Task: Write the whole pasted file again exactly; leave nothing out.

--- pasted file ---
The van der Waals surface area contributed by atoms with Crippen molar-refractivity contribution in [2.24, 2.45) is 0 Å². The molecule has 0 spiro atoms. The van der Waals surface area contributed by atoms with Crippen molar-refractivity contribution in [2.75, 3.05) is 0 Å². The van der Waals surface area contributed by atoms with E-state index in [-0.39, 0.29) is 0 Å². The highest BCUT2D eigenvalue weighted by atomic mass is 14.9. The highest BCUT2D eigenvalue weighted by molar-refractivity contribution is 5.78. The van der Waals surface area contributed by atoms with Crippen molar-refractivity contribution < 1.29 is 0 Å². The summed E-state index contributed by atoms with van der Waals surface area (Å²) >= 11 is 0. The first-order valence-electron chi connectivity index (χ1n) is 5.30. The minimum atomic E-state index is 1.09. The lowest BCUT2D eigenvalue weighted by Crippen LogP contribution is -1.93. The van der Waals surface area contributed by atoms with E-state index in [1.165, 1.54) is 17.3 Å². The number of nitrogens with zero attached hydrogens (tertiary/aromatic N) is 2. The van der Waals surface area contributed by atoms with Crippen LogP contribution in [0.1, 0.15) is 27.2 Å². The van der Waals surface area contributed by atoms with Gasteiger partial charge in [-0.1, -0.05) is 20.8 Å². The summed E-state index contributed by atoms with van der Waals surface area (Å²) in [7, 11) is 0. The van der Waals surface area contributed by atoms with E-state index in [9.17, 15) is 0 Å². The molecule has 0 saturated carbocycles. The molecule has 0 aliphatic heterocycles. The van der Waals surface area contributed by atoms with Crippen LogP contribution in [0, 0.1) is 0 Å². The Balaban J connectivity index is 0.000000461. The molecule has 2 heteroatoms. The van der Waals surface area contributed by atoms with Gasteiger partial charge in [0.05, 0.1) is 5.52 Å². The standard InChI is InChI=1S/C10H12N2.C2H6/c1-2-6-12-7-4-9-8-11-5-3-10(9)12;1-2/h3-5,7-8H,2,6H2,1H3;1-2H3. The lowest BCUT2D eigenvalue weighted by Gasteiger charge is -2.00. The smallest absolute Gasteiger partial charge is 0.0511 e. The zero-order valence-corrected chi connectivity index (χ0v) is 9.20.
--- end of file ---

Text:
The van der Waals surface area contributed by atoms with Crippen molar-refractivity contribution in [2.24, 2.45) is 0 Å². The molecule has 0 spiro atoms. The van der Waals surface area contributed by atoms with Crippen molar-refractivity contribution in [2.75, 3.05) is 0 Å². The van der Waals surface area contributed by atoms with E-state index in [-0.39, 0.29) is 0 Å². The highest BCUT2D eigenvalue weighted by atomic mass is 14.9. The highest BCUT2D eigenvalue weighted by molar-refractivity contribution is 5.78. The van der Waals surface area contributed by atoms with Crippen molar-refractivity contribution < 1.29 is 0 Å². The summed E-state index contributed by atoms with van der Waals surface area (Å²) >= 11 is 0. The first-order valence-electron chi connectivity index (χ1n) is 5.30. The minimum atomic E-state index is 1.09. The lowest BCUT2D eigenvalue weighted by Crippen LogP contribution is -1.93. The van der Waals surface area contributed by atoms with E-state index in [1.165, 1.54) is 17.3 Å². The number of nitrogens with zero attached hydrogens (tertiary/aromatic N) is 2. The van der Waals surface area contributed by atoms with Crippen LogP contribution in [0.1, 0.15) is 27.2 Å². The van der Waals surface area contributed by atoms with Gasteiger partial charge in [-0.1, -0.05) is 20.8 Å². The summed E-state index contributed by atoms with van der Waals surface area (Å²) in [7, 11) is 0. The van der Waals surface area contributed by atoms with E-state index in [9.17, 15) is 0 Å². The molecule has 0 saturated carbocycles. The molecule has 0 aliphatic heterocycles. The van der Waals surface area contributed by atoms with Crippen LogP contribution in [0, 0.1) is 0 Å². The Balaban J connectivity index is 0.000000461. The molecule has 2 heteroatoms. The van der Waals surface area contributed by atoms with Gasteiger partial charge in [0.05, 0.1) is 5.52 Å². The standard InChI is InChI=1S/C10H12N2.C2H6/c1-2-6-12-7-4-9-8-11-5-3-10(9)12;1-2/h3-5,7-8H,2,6H2,1H3;1-2H3. The lowest BCUT2D eigenvalue weighted by Gasteiger charge is -2.00. The smallest absolute Gasteiger partial charge is 0.0511 e. The zero-order valence-corrected chi connectivity index (χ0v) is 9.20.